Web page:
Advice

iMahal Interview Series: Rahul Roy
August 22, 2002

iMahal: What advice would you give to entrepreneurs?

Roy: First of all, there are two types of entrepreneurs. One type of entrepreneur is the person who is born to be an entrepreneur. The second type is the person who, after gaining experience and receiving mentoring, can become an entrepreneur. But a key quality is the ability to take calculated risks. They need confidence to do this.

If a person does not have confidence in himself to take calculated risks, then he should not become an entrepreneur. I can take losses and I can still have a smile on my face; I know I will soon have new gains to offset those losses. I am always a believer that you can come back. You may not get to the same level of success the next time, but that’s okay because at least you’re making a living and that’s all you should care for. And once you feel that your physical body is not yours, that you are just renting it from God the almighty, you then have the healthy attitude that whatever I am going to make here is not permanent. So, once you have that in the back of your mind, you’re not going to worry so much about the level of your success.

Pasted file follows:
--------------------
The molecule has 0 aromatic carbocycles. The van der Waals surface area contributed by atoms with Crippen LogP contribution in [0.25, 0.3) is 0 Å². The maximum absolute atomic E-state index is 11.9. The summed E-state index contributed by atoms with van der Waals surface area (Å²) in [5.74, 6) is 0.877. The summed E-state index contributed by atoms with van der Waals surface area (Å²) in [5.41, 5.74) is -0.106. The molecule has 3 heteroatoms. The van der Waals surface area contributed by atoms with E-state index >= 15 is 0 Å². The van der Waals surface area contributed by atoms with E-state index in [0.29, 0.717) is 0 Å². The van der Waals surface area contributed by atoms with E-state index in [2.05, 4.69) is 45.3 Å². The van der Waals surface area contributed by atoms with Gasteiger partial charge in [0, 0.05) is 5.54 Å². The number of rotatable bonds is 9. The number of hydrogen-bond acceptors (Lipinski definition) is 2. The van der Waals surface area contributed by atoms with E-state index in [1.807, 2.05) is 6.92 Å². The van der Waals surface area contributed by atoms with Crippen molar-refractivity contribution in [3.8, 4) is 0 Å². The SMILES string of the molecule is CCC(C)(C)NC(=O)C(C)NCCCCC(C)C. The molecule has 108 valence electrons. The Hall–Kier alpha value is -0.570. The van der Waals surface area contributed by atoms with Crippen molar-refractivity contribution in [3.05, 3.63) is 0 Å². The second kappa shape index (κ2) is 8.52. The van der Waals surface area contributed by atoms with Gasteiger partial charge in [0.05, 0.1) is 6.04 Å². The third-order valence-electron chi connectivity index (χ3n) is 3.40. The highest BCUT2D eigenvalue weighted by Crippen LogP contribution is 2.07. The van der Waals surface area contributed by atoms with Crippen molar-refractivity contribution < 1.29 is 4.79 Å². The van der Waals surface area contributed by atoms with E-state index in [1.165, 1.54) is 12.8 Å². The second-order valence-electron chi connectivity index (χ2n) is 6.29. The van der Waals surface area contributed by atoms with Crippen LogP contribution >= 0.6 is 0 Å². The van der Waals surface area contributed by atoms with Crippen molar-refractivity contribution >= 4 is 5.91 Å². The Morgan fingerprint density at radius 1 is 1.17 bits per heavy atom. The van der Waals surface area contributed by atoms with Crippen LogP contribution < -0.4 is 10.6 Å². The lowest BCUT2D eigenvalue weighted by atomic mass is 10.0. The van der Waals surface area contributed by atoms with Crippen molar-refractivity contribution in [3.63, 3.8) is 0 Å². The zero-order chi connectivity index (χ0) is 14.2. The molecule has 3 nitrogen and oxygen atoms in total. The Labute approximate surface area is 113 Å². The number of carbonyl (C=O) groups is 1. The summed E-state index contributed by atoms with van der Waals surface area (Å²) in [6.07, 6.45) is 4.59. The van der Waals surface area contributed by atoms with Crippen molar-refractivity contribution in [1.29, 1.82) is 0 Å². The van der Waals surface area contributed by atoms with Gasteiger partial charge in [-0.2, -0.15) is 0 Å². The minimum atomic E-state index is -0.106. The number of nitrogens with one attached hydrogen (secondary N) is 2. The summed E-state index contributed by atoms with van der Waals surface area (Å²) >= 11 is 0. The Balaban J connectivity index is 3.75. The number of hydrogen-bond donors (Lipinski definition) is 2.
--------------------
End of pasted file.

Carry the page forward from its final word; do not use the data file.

..Can I be an entrepreneur?..you have to be very honest..

People should understand that if they are likely to get stressed, hyper, or emotional about everyday work, then maybe they shouldn’t be entrepreneurs. Entrepreneurs cannot be forced; it’s a natural process. So one has to do a self-analysis to figure out, “Can I be an entrepreneur? If my mind and my body and my capabilities can’t be converted into an entrepreneurial spirit, then maybe not.” You can’t be biased when doing this self-analysis; you have to be very honest. And when you make mistakes you have got to be committed to not making them again in the future.

And once you become an entrepreneur you should not measure yourself only by the market value of your assets. I hate that. I have some friends who thought this way about themselves until their Exodus stock tanked. You should never count on paper value. To me real financial wealth is only tangible assets.

Once you are successful, you should not let it change you. Unfortunately some people begin to feel they are great; they become snobs and intimidating to others, even to their friends.

I could not do this with my friends. My friends stay the same, whether fortunes are up or down for me or for them. If they do become jealous of my success, we will overcome that and stay friends. When I bought a big house it became obvious to me that certain friends became envious. I told them, “You don’t have to compete with me; let me help you.” I think it is good to become a leader of my network of friends. I want to make them feel important and take their advice.